How the Writers Strike Will Affect TV

The Writers Guild of America (WGA) officially began its strike at midnight after negotiations between the guild and the Alliance of Motion Picture and Television Producers (AMPTP) failed to yield a deal as the WGA’s three-year contract expired. The writers asked for a number of changes relating to their working conditions, compensation structure, and threats to their jobs including AI. Many of their demands relate to the ways in which streaming has completely transformed the way the industry operates.

The guild leadership told its members in a statement, “Here is what all writers know: the companies have broken this business. They have taken so much from the very people, the writers, who have made them wealthy. But what they cannot take from us is each other, our solidarity, our mutual commitment to save ourselves and this profession that we love.”

This is the first writers’ strike in 15 years. The last time it happened—beginning in late 2007—it lasted for 100 days. If the two parties can’t come to an agreement soon, the effects of this strike will be felt throughout Hollywood for months to come. It was announced on Monday that the West Coast chapter of the WGA will begin picketing today outside major studios in Los Angeles like Amazon, Disney, Netflix, Warner Bros., and more.

The guild laid out its bargaining points in a lengthy document that states the changes that need to be made to end the strike. Those demands include a TV staffing minimum which would range per show and depending on the amount of episodes, an assured number of weeks of employment per season, increased wages and streaming residuals, and regulation of AI. The AMPTP has provided some counter-offers, but as they did not meet the WGA’s demands, the strike went ahead.

So what does all of this mean for TV audiences in the near-term and in the future? The answer varies depending on the type and venue of the content. Here’s what to expect.

The good news: Streamers have content banked

The major streaming platforms have plenty of shows they can continue to release even if there are no projects in production. During an interview about Netflix’s first quarter 2023 earnings, Netflix co-CEO Ted Sarandos said point-blank that the company “doesn’t want a strike” and “want[s] to work really hard to make sure we can find a fair and equitable deal so we can avoid one.” But if there is one, he said, “we have a large base of upcoming shows and films from around the world [and] we could probably serve our members better than most… We do have a pretty robust slate of releases to take us into a long time.” Streamers like Netflix also have an increasingly global scale of production with shows like Squid Game produced outside of the U.S.

Meanwhile, Warner Bros. Discovery’s soon-to-be-rebranded Max seem to be in decent shape because it has a slate of programming stocked up in preparation for its launch as Discovery+ and HBO Max merge later this month. Given the streamers’ current position, the effects of a strike would not be felt until further into the future when upcoming series slated to begin production during the strike would have been set to debut.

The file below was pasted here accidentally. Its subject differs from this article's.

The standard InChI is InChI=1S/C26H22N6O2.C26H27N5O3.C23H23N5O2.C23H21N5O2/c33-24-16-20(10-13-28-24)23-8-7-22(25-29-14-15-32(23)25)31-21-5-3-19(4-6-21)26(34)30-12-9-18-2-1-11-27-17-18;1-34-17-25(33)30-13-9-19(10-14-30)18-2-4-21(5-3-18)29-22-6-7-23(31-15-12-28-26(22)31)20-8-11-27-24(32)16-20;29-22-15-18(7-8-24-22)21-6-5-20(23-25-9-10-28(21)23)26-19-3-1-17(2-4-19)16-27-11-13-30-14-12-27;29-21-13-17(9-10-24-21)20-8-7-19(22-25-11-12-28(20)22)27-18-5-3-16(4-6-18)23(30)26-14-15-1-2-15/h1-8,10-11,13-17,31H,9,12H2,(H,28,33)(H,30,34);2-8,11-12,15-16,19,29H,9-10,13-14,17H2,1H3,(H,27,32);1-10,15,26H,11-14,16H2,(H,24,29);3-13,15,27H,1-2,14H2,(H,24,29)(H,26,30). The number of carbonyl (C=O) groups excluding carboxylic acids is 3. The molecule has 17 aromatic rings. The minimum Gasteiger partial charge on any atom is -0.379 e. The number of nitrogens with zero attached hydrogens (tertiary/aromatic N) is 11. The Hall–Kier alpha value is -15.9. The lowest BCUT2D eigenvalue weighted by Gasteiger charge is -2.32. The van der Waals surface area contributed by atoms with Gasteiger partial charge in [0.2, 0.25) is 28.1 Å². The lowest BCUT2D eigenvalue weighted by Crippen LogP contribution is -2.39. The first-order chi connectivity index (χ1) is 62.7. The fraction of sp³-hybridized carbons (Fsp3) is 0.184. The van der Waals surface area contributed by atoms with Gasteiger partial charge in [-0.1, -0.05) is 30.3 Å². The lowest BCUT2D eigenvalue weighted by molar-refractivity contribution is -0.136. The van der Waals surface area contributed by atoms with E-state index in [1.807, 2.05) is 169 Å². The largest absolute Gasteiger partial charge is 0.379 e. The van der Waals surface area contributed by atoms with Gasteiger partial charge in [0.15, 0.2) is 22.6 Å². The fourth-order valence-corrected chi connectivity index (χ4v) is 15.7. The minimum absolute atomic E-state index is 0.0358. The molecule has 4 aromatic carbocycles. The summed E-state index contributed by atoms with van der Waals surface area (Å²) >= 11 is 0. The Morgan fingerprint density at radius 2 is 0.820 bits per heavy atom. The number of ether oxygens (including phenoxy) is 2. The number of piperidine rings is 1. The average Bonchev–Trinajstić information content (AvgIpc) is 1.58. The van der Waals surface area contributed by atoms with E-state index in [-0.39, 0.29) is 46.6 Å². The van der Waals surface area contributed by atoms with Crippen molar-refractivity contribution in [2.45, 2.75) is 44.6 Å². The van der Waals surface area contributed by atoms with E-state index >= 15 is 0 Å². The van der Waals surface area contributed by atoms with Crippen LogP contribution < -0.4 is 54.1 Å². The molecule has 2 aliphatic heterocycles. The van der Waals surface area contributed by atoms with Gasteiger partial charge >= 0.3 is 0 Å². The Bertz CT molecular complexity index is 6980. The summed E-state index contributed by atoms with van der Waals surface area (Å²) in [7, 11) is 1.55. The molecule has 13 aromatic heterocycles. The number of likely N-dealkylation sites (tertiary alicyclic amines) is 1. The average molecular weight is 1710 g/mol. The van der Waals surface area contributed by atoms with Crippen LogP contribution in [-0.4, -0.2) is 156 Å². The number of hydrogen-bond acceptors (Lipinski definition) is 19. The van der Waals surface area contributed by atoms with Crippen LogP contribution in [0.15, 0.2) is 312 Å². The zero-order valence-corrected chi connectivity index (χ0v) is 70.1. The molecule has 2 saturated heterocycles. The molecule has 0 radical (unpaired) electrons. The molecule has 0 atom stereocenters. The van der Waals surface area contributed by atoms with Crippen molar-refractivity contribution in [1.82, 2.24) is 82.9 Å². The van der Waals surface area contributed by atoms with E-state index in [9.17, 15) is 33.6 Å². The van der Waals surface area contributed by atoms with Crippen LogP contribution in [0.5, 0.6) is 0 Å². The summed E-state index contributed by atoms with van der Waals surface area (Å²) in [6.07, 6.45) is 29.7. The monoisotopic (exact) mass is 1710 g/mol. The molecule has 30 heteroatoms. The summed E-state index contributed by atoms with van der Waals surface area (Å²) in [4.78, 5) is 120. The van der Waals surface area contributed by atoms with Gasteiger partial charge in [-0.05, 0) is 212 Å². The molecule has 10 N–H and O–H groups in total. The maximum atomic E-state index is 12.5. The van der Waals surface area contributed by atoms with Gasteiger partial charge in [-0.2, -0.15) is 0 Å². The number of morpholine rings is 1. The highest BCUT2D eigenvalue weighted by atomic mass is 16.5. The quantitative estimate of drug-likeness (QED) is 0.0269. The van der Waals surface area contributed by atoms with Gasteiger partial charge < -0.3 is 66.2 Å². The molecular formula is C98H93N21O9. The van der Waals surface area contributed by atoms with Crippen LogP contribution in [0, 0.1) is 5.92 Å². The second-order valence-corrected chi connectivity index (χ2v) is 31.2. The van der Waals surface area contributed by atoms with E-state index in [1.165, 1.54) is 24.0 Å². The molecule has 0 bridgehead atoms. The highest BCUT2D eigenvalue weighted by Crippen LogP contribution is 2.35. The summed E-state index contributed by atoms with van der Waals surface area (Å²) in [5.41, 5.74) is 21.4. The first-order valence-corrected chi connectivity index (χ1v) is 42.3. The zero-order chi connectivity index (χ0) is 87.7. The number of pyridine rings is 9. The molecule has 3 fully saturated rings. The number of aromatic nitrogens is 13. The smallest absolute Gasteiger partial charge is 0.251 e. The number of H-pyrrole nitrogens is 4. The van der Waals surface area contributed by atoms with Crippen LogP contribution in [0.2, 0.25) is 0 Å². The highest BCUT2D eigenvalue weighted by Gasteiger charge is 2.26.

The less good news: The fall network season could be postponed

For the most part, the current season of network television is wrapped. Popular shows like Law & Order and Abbot Elementary will finish their seasons as, according to USA TODAY, the shows have completed writing and filming for their finale episodes. But shows that would likely return or premiere in September, for which writing typically begins in May or June, according to Reuters, cannot begin work on new seasons or series. The timing of a fall TV season will depend on how long the strike lasts.

The worst news: SNL and late night shows will be impacted immediately

Late night talk show viewers will start to see the effects of the strike today, with those shows being the first stop producing episodes while the strike is underway. Shows that are timely and base their content around current events cannot produce new episodes without a writers room. Shows with considerable audiences including Jimmy Kimmel Live!, The Tonight Show With Jimmy Fallon, The Late Show With Stephen Colbert, and Late Night With Seth Meyers have already halted production and will air re-runs.

When the WGA went on strike in 2007, Conan O’Brien filled air time by spinning his wedding ring at his desk, taking viewers on a tour of the offices, and attempting to entertain viewers with anything that didn’t require the work of writers.

Although Saturday Night Live has three episodes scheduled for May before its 48th season concludes, with slated hosts including Pete Davidson, USA TODAY reports that they are done for the season.

How the Writers Strike Will Affect TV

The Unknown: Movies

Movies take, on average, about two to three years to produce. So while viewers will not see immediate effects of the strike on the big screen, we could begin to see them in about a year or two when movies that would be written or produced now would have been slated to release.

Even if film scripts are completed, the strike means writers will not be able to work on sets for rewrites or to punch up scripts. The James Bond movie Quantum of Solace was notoriously impacted by the inability to have writers on set, with Daniel Craig later saying the movie was “f-cked.” “There was me trying to rewrite scenes—and a writer I am not.”

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